Most modern SPDIF I/O chips are nothing more than AESiD (single ended 75 ohm AES3) so the outputs are usually a little higher in voltage than SPDIF specification.. However, most receiver ICs are only looking for *edges* to trigger on. They don't really care about the voltage level of the incoming signal as long as it's enough to trigger a 1 or a 0.
That being said, the SPDIF/AESiD spec is defined as 75r, so most systems will have a 75r source impedance (usually set with resistors) and a 75r load (also usually set with a 75r resistor)..
Some folks will know that in transmission line theory, this type of termination scheme forms a resistive/impedance divider, so that the load only sees half the signal amplitude/voltage.
If you split the signal and add another parallel 75r load, then the source now sees 37.5 ohms instead of 75r.. You'd just double terminated your signal.. And the signal will be divided once again, to about 33% of what it originally was.
Some transmitter ICs might be able to handle the extra load, but some will not.
In either case, your signal level reaching the receiver chips might be too low for the receivers to properly decode.
I wouldn't split the SPDIF or AES signal as you might get strange anomalies in the audio and/or bit-level errors in the datastreams that might not be heard right away..
If you were to make a buffer, what slew rate would be the minimum? I'm not up to snuff on the digital side.
Post by jeromemason on May 18, 2017 17:01:12 GMT -6
Yeah, well it's not a totally vented box from what I can tell.... I believe it's a passive radiator design.
I've heard plenty of subs, and these are damn good when it comes to the cabinet and woofer. The crossover, not so good, I had to build an inline LPF because they just didn't knock out enough even on the lowest setting. But, that was honestly a trip to radio shack and $7 worth of parts. Now they rock.
Post by jeromemason on May 17, 2017 18:15:06 GMT -6
Running 2 subs is definitely the way to go. Way fuller and not having to drive the amps so hard produces a much smoother/accurate bass. The subs I bought have a passive radiator so they dive deep but have a ton of punch, really happy I went this way.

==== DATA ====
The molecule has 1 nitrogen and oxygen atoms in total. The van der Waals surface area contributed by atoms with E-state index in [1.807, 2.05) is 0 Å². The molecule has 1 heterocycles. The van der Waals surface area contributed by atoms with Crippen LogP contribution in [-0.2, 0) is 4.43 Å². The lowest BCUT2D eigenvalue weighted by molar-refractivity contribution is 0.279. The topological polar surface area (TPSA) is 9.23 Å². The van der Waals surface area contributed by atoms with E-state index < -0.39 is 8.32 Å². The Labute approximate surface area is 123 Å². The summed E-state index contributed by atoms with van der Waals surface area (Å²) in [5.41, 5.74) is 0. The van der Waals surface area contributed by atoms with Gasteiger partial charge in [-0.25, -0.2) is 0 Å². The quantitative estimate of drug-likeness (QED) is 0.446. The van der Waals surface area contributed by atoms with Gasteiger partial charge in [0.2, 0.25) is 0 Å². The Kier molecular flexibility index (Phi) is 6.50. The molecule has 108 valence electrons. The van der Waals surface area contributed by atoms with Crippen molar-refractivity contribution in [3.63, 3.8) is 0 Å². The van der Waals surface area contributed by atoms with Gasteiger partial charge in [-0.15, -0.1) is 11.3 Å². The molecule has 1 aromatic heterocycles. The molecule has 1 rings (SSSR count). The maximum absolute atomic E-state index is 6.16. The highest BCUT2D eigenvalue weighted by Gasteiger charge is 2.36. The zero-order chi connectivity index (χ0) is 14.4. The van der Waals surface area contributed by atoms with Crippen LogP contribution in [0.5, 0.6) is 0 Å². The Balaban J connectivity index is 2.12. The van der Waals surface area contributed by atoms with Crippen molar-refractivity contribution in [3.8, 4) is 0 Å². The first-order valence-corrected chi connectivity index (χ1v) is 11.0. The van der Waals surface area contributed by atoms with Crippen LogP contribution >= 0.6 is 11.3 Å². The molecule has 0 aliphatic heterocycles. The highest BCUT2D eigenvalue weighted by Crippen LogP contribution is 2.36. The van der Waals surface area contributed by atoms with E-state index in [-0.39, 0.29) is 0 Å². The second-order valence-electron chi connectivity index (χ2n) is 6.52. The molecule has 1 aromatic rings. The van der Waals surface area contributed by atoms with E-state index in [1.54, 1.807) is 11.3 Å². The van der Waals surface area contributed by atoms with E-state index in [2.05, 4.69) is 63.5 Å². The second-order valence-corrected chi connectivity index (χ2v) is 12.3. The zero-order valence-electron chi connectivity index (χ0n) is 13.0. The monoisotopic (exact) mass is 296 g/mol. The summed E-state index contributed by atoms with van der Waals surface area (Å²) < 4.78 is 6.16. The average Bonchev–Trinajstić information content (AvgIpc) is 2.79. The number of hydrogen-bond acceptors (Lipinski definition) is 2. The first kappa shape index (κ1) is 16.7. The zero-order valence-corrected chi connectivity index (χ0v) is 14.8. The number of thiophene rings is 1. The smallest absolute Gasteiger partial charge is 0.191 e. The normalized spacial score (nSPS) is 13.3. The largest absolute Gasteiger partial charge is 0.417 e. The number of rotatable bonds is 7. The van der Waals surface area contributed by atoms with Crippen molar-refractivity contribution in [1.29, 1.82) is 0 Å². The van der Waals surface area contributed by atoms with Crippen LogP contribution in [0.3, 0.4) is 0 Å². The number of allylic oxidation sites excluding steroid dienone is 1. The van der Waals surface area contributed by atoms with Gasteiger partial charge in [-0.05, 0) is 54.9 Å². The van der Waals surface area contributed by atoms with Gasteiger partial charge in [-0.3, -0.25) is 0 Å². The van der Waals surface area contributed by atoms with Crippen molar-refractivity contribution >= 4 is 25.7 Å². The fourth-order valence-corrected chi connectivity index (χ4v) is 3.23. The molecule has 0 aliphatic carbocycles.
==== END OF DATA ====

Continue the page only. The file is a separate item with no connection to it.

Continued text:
any suggestions on where to place these and should I pull the tape measure out in getting the symmetry correct??
i've got no suggestions, but I can tell you this. If you've got a null in your mix position (and even if you don't), moving your subs 1-2 inches forwards, sideways or backwards can make a HUGE difference in the sweet spot listening position. Then the crossover points are critical. Transitioning from non-sub to sub monitoring is tricky in my experience. I had a buddy from JBL help me set up my older CRM and it was really tweaky - and WHERE the subs want to live? ? ? LOL Usually in the most awkward place - equipment and walking wise. I guess Murphy is their cousin or something.
Well I'm just looking for advice from folks like you that have this set up. I do have a null at 125hz but other than that my room is pretty flat, but that was running one sub. There is two open space between a pair of diaphragmatic absorbers I built, I think sticking them right there would be my first place and then just adjusting doing sweeps until I get that null pulled up a bit.
Post by jeromemason on May 16, 2017 13:28:22 GMT -6
Well I've ordered a pair of subs, Bob Olhsson@ericn@emrr any suggestions on where to place these and should I pull the tape measure out in getting the symmetry correct?? I've never done a pair, totally new to this. And they'll be here tomorrow so I def want to get up to speed on how to set these up before they get here because I have a pile of work to mix.